As anticipated, the plot reports into work with plenty of cyphers and puzzles instilled, but nothing ostentatious or way more than the film can chew. They are fairly suitable for all ages, and I don’t think any age-group of the audience will find them dull or overly-challenging, except those who have set their eyesights too much on Cavill, and never on the plot. Which I advise that you don’t, because despite Cavill’s Sherlock being one of the greatest things to ever happen on-screen for Enola Holmes, there are still plenty other great things to discover across the film.
Like, how Enola sneaks around her grouchy brother, Mycroft, and the detestable finishing school principal Miss Harrison (Fiona Shaw), which often ends up with scenes that can be totally crackling. Or how she gazes into you without uttering a word, and yet you are able to register the message as “See, I told you so.” Yes, Enola Holmes is capable of being seriously hilarious at times, without being too obvious. It is not entirely surprising considering Bradbeer’s previous works on television, and the man definitely knows a thing or two regarding comedy as he goes to show us in Enola Holmes that there are cheekier ways to make people laugh.
Bradbeer managed to cement two strong points into the final third of the movie, with the first being infusing extra mystery and spookiness into the climax, and second, to establish a clear winner of the push-and-pull sibling rivalry, at least within the context of this film. Contrary to what I had believed, Millie Bobby Brown had no problem at all channeling sufficient energy into Enola Holmes, resulting into one of the most dependable characters to connect with the audience, uplift the scenes and sprinkle them with cheekiness and delight. Of course, these are immensely crucial during the first and second act of Enola Holmes, when the audience are just about to get familiarized with the characters, and there is not much engagement from the story just yet.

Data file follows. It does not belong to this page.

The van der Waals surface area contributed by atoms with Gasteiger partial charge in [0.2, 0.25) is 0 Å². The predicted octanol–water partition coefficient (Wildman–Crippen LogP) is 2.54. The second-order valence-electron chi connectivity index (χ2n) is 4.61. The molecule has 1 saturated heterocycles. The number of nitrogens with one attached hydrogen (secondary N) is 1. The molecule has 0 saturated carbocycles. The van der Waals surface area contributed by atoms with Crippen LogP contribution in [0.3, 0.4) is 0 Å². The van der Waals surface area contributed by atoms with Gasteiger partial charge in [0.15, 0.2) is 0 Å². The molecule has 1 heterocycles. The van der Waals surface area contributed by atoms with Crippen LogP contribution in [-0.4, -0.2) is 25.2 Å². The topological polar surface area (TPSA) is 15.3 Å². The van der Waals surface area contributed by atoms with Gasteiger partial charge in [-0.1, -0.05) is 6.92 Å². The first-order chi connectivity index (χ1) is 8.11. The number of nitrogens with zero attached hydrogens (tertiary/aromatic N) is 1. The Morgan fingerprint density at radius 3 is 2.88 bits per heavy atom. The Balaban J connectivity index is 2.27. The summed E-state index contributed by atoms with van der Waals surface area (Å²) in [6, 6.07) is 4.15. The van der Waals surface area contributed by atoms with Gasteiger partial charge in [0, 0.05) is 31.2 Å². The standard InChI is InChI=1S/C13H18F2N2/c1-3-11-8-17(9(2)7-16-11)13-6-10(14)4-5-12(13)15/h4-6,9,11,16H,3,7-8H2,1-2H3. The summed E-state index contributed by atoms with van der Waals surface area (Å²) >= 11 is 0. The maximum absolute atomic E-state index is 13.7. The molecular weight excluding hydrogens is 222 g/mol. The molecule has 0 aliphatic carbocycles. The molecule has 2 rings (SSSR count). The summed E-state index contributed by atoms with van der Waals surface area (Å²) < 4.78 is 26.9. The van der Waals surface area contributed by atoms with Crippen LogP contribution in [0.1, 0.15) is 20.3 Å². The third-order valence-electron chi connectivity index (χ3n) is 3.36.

Granted, the way Enola escapes danger at multiple points of the story might not make the most sense in the actual world, but somehow I tend to be really forgiving towards Enola Holmes in this area, perhaps after considering how jovial and bright the entire movie has been. I don’t think that any sane audience would like to see the movie making a drastic tonal shift towards violence in order to make those scenes look ‘realistic’, so it is quite safe to say that I am not alone.
While I did mention that Henry Cavill’s Sherlock is one of the greatest things to ever happen in Enola Holmes, I might surprise you by saying that Cavill is still, not a great Sherlock Holmes. Yes, while it is impossible for him to showcase to you his PC building skills in a film laid down in the Victorian era, he is still an endlessly charming Sherlock, perhaps way more than you would expect. But this, is where my issue with the character lies.
To make things clear, I could really feel Cavill’s Sherlock connecting with and caring really well for the titular character. It is just that despite the crew’s best effort to dress him up in era-accurate, wardrobe pieces of a Victorian gentleman, they were still unable to hide his Superman physique underneath that threatens to tear apart any close-fitting clothing that it ever comes across. In regards to Sherlock Holmes, I am so used to imagining one who can effortlessly lift his pipe, and not his horse.
Enola Holmes is an exemplary case of a Netflix film which fulfills all the essential requirements to be an entertaining film, without being overly boisterous, brawny, or blood-tainted. Despite setting forth her self-actualization journey with a slightly pale start, Enola Holmes, both as a film and character, picks up swiftly and grows into a cheeky, mysterious and delightful adventure. Cavill’s Sherlock Holmes further adds irresistible charm and a dash of sweetness into this already bright escapade, which is understandable, but whether it is unnecessary or not, is up for you to decide —The Film Addict